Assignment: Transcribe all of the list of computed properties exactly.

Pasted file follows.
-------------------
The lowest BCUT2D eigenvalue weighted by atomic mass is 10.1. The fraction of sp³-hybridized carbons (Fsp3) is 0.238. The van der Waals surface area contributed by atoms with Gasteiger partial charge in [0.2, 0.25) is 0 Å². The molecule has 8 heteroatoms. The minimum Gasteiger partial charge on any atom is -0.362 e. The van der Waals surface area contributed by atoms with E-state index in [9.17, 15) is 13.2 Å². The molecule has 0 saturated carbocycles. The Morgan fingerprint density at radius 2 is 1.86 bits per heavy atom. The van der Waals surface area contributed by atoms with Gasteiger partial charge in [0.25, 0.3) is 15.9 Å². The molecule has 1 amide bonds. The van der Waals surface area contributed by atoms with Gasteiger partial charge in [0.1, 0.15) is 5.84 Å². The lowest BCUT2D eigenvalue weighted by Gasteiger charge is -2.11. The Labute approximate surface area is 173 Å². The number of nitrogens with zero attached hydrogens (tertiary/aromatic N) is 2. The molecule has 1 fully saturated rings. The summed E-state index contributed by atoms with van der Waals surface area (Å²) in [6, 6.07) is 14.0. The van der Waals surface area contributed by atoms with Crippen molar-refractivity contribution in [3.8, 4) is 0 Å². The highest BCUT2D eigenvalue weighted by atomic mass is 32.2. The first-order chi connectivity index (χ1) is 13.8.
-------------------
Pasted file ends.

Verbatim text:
The lowest BCUT2D eigenvalue weighted by atomic mass is 10.1. The fraction of sp³-hybridized carbons (Fsp3) is 0.238. The van der Waals surface area contributed by atoms with Gasteiger partial charge in [0.2, 0.25) is 0 Å². The molecule has 8 heteroatoms. The minimum Gasteiger partial charge on any atom is -0.362 e. The van der Waals surface area contributed by atoms with E-state index in [9.17, 15) is 13.2 Å². The molecule has 0 saturated carbocycles. The Morgan fingerprint density at radius 2 is 1.86 bits per heavy atom. The van der Waals surface area contributed by atoms with Gasteiger partial charge in [0.25, 0.3) is 15.9 Å². The molecule has 1 amide bonds. The van der Waals surface area contributed by atoms with Gasteiger partial charge in [0.1, 0.15) is 5.84 Å². The lowest BCUT2D eigenvalue weighted by Gasteiger charge is -2.11. The Labute approximate surface area is 173 Å². The number of nitrogens with zero attached hydrogens (tertiary/aromatic N) is 2. The molecule has 1 fully saturated rings. The summed E-state index contributed by atoms with van der Waals surface area (Å²) in [6, 6.07) is 14.0. The van der Waals surface area contributed by atoms with Crippen molar-refractivity contribution in [3.8, 4) is 0 Å². The highest BCUT2D eigenvalue weighted by atomic mass is 32.2. The first-order chi connectivity index (χ1) is 13.8.